Vav Simon
(Mhairi Simon)

DC AMC FRCC
Clinical Director

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01983 566009




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'Introducing Complementary Therapies'

Training

These therapists must be trained in the veterinary form of the treatment. Four-legged animals move quite differently to humans, and most therapists are qualified to treat pets like dogs, cats, ferrets, etc as well as horses.

Like vets, chiropractors, osteopaths and physiotherapists must register with their professional council following training. These organisations publish codes of conduct and standards of proficiency, monitor continued professional development training and ensure suitable professional insurance is in place.

Permission

All therapists must seek the vet’s permission to treat any medical condition. They may only treat non-medical problems without this permission – which really means poor performance – and this is what most people contact therapists for.

Other therapies you may hear about include massage, aromatherapy, herbal remedies and homeopathy. No matter how well qualified these therapists are for human patients, they are still not permitted to treat animals by law. Owners, however, are allowed to administer herbal and homeopathic remedies for their own animal, if that is their choice.

Teamwork

In practice, many vets will give permission for a therapist who’s work they respect to go ahead. The training that chiropractors, osteopaths and physiotherapists go through is a post-graduate course that includes a lot of veterinary science, along with an understanding of farriery and dentistry. This means that they are able to recognise a medical problem that has arisen since the vet saw the horse and ensure they do not complicate the situation. They will recommend the owner returns to the vet for appropriate treatment.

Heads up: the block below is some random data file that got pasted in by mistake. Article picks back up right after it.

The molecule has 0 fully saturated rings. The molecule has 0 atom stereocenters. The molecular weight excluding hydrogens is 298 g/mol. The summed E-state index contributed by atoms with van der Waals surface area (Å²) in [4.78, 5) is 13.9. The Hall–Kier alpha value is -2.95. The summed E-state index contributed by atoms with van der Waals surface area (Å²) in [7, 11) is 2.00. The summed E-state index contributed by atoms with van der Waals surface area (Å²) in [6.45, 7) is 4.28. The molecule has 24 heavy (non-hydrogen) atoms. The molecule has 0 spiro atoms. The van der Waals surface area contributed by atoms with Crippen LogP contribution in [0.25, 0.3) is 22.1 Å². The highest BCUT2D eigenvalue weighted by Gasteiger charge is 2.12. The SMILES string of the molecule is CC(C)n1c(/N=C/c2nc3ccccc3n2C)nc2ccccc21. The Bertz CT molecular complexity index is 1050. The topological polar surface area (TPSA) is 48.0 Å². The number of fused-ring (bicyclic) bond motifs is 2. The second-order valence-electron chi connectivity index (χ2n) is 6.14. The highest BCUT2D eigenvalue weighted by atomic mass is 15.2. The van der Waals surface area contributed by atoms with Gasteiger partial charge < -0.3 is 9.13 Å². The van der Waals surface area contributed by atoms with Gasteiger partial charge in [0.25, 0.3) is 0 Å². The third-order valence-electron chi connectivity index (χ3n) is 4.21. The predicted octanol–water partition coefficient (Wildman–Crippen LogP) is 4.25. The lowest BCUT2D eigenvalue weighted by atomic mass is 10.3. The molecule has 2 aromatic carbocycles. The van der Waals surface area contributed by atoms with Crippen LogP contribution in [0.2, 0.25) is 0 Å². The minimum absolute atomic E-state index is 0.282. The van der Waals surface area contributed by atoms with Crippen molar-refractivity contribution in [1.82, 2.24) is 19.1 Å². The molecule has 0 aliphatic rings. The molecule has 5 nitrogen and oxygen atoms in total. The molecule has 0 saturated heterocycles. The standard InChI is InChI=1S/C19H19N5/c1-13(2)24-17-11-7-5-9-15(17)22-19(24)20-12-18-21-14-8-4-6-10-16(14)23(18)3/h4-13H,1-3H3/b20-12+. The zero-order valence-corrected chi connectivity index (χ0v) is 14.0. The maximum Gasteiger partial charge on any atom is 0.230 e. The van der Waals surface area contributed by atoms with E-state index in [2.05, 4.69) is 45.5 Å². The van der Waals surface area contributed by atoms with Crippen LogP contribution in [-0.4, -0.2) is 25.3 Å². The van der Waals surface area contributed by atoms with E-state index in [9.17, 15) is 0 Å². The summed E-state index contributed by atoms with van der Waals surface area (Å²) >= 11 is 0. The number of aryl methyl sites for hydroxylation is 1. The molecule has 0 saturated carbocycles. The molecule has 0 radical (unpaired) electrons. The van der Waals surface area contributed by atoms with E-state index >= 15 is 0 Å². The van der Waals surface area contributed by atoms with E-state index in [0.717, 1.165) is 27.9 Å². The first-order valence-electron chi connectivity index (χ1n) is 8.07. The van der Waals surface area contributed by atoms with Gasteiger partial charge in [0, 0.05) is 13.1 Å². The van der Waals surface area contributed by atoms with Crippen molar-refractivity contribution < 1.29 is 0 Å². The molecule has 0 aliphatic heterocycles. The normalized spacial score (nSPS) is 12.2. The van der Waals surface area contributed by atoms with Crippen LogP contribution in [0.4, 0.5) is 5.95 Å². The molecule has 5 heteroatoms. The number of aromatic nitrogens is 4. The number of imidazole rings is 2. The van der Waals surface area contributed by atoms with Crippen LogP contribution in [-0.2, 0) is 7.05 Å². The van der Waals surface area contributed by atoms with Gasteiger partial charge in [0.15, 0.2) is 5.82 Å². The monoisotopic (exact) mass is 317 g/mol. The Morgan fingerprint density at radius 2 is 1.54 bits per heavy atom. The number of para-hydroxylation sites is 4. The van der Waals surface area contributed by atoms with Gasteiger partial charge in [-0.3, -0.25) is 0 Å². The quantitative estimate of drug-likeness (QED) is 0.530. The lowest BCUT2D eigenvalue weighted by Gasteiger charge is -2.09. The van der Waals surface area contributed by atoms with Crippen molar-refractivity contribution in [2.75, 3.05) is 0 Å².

Many vets know about complementary therapies through trying it for themselves. Like many doctors, dentists and nurses, they have found that complementary therapies can find answers where conventional treatments come to a halt.

When vet and therapist work in tandem they can get the best result for both the horse’s comfort and competition performance. Occasionally, they can pull off a miracle, where neither profession could achieve results alone.


Dr Vav Simon tells NagMag exactly what the term ‘Complementary Therapy’ means.

Vav Simon is a leading chiropractor who is qualified to work both with humans and animals. Although based on the Isle of Wight, Vav offers her services throughout Hampshire, Dorset, Witshire, Sussex, Berkshire and Surrey, normally assessing and treating on the same day. Vav was the founder of the Natural Therapy Centre for Animals in Ryde on the Isle of Wight and provides chiropractic, massage, homeopathy, herbs and the more gentle and holistic natural therapies for horses, dogs and other animals that are complementary to the skills of veterinary medicine.

Very much dedicated to her work, Vav has been Chair of the Animal Chiropractic Faculty one of her professional associations, Registrar of another, and is currently Director for Academic Affairs for the College of Chiropractic Animal Faculty much to keep her occupied.

Complementary Therapies are those treatments not usually provided by vets, but recognised as effective within their areas of expertise.

For humans, many complementary therapies are offered to paying customers. Some have now been accepted by the NHS and other providers like BUPA. For animals, the law is strict in protecting animals from harm that could be done by untrained individuals.

The Veterinary Surgery (Exemptions) Order 1962 states very clearly that only a few named types of complementary therapies can be legally performed. These are chiropractic, osteopathy and physiotherapy: any other form of therapy must be performed by a suitably trained vet.